Discount Code: https://t.co/K9n43i1UOr

And of course there continue to be SharePoint Saturday (SPS) events throughout the US and the world. Please remember, not all SPS events are listed on the SPSEvents site – Including OURS – for a variety of reasons. So keep up to date with your local and regional groups so you don’t miss out on a great event!

So much information, so little time. Hope to cross paths with you at some of these!

SharePoint [Me] Filter in PowerApps

SharePoint has a couple of built-in filters for column values: [Today] and [Me]. These allow users to filter views by dynamic data. For example you can create a view called AssignedToMe and set a filter like so:

image

Using this approach site admins don’t need to create views specific to each user, but can use the [Me] filter on a single view that applies to each individual user. As a user visits the view, they see only the records that are specific to them.

How does one do this in PowerApps when filtering data? Good question. This came up during our Minnesota SharePoint User Group (MNSPUG) meeting today and good old Brian Caauwe knew the answer: rather than using [Me] we use the User function in PowerApps.

On a gallery or data table object, our Items property might have a formula something like this:

Items = Filter(‘IT Request’, AssignedTo.DisplayName=User().FullName)

Note: When bringing fields over from SharePoint, PowerApps translates the CreatedBy and ModifiedBy fields to something a little different. That might be a little confusing when getting started.

  • CreatedBy –> Author
  • ModifiedBy –> Editor

Good questions from the attendees today and good catch by Brian with the User() answer. Smile 

References

PowerApps: Rules for Conditional Formatting

Well done PowerApps team!! Just days before Ignite they rolled out Rules for Conditional Formatting in PowerApps. You could technically get the same functionality with building out formulas, but the new (experimental) rules bypass this and are MUCH more end-user friendly.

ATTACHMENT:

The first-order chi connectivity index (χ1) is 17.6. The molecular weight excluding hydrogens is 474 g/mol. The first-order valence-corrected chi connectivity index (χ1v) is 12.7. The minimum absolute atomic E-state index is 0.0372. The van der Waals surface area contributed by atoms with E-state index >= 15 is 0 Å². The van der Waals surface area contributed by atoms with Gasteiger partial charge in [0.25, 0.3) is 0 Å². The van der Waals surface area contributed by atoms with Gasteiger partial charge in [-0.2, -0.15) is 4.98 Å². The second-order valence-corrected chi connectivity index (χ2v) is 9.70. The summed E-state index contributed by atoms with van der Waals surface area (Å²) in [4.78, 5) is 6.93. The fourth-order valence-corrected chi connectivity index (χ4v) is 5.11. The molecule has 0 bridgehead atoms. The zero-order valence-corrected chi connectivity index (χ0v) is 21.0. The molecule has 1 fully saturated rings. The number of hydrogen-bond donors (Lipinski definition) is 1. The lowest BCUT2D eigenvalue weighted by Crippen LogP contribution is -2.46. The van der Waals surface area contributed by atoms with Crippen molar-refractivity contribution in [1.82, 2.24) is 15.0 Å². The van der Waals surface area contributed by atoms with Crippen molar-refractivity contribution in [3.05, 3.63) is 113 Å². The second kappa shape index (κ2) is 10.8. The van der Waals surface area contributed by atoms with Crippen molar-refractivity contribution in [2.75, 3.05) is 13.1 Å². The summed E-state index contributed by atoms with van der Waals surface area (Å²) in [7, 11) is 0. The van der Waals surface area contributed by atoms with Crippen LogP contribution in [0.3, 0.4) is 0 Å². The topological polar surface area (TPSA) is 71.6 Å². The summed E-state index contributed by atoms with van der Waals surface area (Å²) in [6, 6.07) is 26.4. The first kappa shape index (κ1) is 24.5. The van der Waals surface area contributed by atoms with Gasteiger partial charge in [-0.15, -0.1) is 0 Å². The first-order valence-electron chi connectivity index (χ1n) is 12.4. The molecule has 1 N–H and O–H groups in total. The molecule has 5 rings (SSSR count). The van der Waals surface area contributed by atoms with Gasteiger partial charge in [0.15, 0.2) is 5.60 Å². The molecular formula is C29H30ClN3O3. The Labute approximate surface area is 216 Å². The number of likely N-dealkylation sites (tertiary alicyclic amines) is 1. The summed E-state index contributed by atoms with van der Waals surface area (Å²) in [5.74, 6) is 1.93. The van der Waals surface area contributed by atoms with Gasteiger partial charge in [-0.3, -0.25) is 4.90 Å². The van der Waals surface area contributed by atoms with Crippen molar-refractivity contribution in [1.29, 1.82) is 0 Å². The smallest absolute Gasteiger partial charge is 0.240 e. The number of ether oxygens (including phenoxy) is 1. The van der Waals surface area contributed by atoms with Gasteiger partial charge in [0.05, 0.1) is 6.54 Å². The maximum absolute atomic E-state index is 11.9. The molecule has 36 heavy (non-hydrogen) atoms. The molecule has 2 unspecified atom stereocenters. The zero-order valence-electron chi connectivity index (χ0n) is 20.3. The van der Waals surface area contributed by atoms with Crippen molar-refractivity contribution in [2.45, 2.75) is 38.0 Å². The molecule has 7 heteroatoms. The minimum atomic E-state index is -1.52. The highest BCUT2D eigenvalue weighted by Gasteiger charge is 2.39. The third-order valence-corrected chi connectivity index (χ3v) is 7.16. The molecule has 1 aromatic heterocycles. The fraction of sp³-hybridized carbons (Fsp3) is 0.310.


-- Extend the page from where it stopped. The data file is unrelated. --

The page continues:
image 

Check out the blog post.

AND take a look at the supporting documentation that’s already released:
Create a rule in PowerApps

image

For those of us coming from a SharePoint background this is creeping closer to functionality that was available back in the days of SharePoint Designer. As soon as a true web part is available to embed a PowerApp in a SharePoint page (hopefully the new “modern” pages) users will be able to replace SharePoint views with robust apps that include conditional formatting and other goodies not currently available in SharePoint alone. 

Exciting stuff and more to come!!

SharePoint Fest – Chicago

Heading to SPFest Chicago in December? I’ll be presenting a few sessions on PowerApps.

PWR104 – PowerApps for SharePoint Users
PWR202 – From SharePoint to PowerApps: Evolution of the ‘Intake Form’ Solution
(Check out the sessions here)

There’s going to be a LOT of great speakers, sponsors, and content. Fresh out of Ignite there will be a lot to talk about.

Interested in attending? Here’s a discount code (click for registration):
SPFestChi17

Hope to see you there!!

Microsoft Ignite 2017 !!

UPDATE: They’ve managed to fix our session overlap – new location and time shown below!
UPDATE: Added links to the Tech Community Discussions for each session. Chime in! 

In a relatively late development, I’ll be attending and speaking at Ignite in Orlando this year! I wasn’t planning on either, so this is exciting. Working on both SharePoint and PowerApps, I’ve got one theater session and will be co-presenting with Cathy Dew on a full breakout session. Links and details below.